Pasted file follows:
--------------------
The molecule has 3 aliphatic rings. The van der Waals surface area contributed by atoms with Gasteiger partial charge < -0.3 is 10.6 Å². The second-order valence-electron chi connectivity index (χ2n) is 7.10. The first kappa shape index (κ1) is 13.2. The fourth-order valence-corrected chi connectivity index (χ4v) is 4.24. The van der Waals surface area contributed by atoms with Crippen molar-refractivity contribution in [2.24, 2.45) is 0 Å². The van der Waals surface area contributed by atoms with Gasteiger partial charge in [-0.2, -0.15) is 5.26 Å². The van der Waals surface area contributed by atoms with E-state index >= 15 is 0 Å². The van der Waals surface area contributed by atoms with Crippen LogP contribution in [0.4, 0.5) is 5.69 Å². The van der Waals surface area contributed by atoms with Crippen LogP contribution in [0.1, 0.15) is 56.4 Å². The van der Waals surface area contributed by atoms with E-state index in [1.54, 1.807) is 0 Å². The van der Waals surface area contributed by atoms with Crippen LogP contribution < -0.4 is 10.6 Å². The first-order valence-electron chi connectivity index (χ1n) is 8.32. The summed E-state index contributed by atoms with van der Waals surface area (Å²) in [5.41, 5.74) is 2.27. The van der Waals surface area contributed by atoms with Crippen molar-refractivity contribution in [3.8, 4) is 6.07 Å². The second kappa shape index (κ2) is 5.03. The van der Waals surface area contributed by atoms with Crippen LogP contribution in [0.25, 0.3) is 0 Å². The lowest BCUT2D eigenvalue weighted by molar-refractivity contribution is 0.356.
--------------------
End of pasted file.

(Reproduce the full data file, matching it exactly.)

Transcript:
The molecule has 3 aliphatic rings. The van der Waals surface area contributed by atoms with Gasteiger partial charge < -0.3 is 10.6 Å². The second-order valence-electron chi connectivity index (χ2n) is 7.10. The first kappa shape index (κ1) is 13.2. The fourth-order valence-corrected chi connectivity index (χ4v) is 4.24. The van der Waals surface area contributed by atoms with Crippen molar-refractivity contribution in [2.24, 2.45) is 0 Å². The van der Waals surface area contributed by atoms with Gasteiger partial charge in [-0.2, -0.15) is 5.26 Å². The van der Waals surface area contributed by atoms with E-state index >= 15 is 0 Å². The van der Waals surface area contributed by atoms with Crippen LogP contribution in [0.4, 0.5) is 5.69 Å². The van der Waals surface area contributed by atoms with Crippen LogP contribution in [0.1, 0.15) is 56.4 Å². The van der Waals surface area contributed by atoms with E-state index in [1.54, 1.807) is 0 Å². The van der Waals surface area contributed by atoms with Crippen LogP contribution < -0.4 is 10.6 Å². The first-order valence-electron chi connectivity index (χ1n) is 8.32. The summed E-state index contributed by atoms with van der Waals surface area (Å²) in [5.41, 5.74) is 2.27. The van der Waals surface area contributed by atoms with Crippen molar-refractivity contribution in [3.8, 4) is 6.07 Å². The second kappa shape index (κ2) is 5.03. The van der Waals surface area contributed by atoms with Crippen LogP contribution in [0.25, 0.3) is 0 Å². The lowest BCUT2D eigenvalue weighted by molar-refractivity contribution is 0.356.